This summer has been interesting to say the least. I've done lots of traveling, camping, riding, and self-care. I live in the country side and enjoy nature on my walks and jogs. I always pay attention to anything that I see on my outings, especially the animals, birds, and insects that cross my path. I sometimes read the symbols about certain animals that show up. I do believe animals come to us in certain times. While I have a very strong connection to horses (which are prey animals), I found an unexpected connection with a very different kind of animal, a predator. Here is my story.
Once on my daily 45-minute run I came across a strange sight. I saw a brown, furry animal by a fence hidden behind a bush. As I approached, I realized it was a coyote, and he was caught in the fence. At first I thought he was dead because he was motionless. I thought to myself, oh the poor thing, he got stuck in the fence and perished. However, as I came a little closer, a strange thing happened: He lifted his head! He looked at me with pleading, scared eyes!
Now I stood frozen in place. I noticed his right hind leg was caught on the top of the wire fence, and the rest of his body was hanging down, with his front feet on the ground. He could not get away, he could only wait, hope or die. It was gearing up to be another hot summer day. I knew he wouldn't last long. Coyotes aren't exactly liked up here because they, well, at times eat the wrong animals. If a farmer saw him, he would likely take a shot gun and put him down to protect his livestock. Even predatory animals have to deal with other predators. But this mighty coyote predator had just turned into a trapped, vulnerable, sitting duck.
What should I do?
I decided we all deserve a second chance no matter who we are. I called home on my cell phone and asked my partner to come with the car and a pair of wire cutters. Don't get me wrong, I have a healthy respect of wild animals: I had to overcome my concern for myself and of the coyote possibly biting me. My plan was to carefully climb to the other side of the fence, cut the wire and free him. And that's exactly what we did! The coyote seemed to know we were trying to help. Once we cut the wire off his leg, he scampered across the road with a limp and disappeared into the woods. I thanked my partner for the quick action and continued my run.
A few weeks passed and whenever I heard a coyote howl in the night, I thought about the coyote
we saved. Did he make it? Was he a survivor? Until my partner was on an evening walk and spotted a coyote which seemed to have a distinct limp on his right hind leg. Could it have been our coyote, the one we saved? What were the chances of seeing him again?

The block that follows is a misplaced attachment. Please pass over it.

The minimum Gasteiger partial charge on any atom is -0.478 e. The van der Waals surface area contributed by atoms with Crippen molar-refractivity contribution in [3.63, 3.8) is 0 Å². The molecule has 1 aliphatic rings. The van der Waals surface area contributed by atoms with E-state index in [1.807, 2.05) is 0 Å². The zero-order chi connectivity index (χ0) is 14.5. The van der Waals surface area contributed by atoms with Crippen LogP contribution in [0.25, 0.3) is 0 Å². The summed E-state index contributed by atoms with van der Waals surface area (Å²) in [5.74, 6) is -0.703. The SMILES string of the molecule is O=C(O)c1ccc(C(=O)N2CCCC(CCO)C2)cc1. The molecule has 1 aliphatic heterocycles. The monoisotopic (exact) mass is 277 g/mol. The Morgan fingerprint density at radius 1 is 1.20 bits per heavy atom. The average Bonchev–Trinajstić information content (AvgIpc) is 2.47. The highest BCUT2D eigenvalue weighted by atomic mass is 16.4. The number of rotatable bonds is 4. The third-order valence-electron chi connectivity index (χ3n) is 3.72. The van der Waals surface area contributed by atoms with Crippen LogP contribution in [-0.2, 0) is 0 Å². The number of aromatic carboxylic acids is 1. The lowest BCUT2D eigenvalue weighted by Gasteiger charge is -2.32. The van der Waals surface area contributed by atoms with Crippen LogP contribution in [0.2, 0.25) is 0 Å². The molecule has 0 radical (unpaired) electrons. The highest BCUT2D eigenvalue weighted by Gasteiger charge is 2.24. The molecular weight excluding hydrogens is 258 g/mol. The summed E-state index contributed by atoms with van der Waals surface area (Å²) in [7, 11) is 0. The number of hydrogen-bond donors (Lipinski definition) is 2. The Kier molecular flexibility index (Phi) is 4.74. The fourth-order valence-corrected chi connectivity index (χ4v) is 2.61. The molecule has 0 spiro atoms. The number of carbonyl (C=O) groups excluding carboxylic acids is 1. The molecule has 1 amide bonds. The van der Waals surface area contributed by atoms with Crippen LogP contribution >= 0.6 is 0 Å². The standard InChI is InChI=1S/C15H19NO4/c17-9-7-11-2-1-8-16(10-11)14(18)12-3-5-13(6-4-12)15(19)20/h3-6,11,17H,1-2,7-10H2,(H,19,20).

Symbolism of the Coyote
Paying attention to instinct.
Not everything is as it seems. Look beyond the obvious meaning. There is a paradox. Different perspectives.
Coyotes can be tricksters. They are cunning.
They have a sense of humor. They reveal a hidden wisdom. There is an initiation. When the coyote speaks to you it is an honor. There are many different meanings attributed to the coyote. The ones I listed appealed to me in that moment.
What I learned from this Experience
I do believe in Karma. And I do believe that we are all survivors. Despite everything, we can survive the most awful, scary, traumatizing ordeals. The spirit of life wants us to survive. Our inner voices may speak of doubts but our hearts will continue to beat for as long as it is possible. We need to look for the paradox and embrace different perspectives in order to grow and learn. When given these opportunities, we can choose to either ignore it, or take action!
Questions for further thought.
Did this story remind you of any experiences in your own life?
Could you relate to the dilemma faced?
Have you ever been in need of a pair of "wire cutters" metaphorically speaking?
Do you sometimes feel like the coyote?
Have you ever had to decide to overcome your fear or embrace your shadows?
If you would like to explore Your Journey further…
Questions, or interested in experiencing “Healing with Horses”, Equine Facilitated Coaching and Personal Development sessions in Kelowna? Please contact Karin Bauer, BSW, RSW by calling 250-860-1964 or firstname.lastname@example.org
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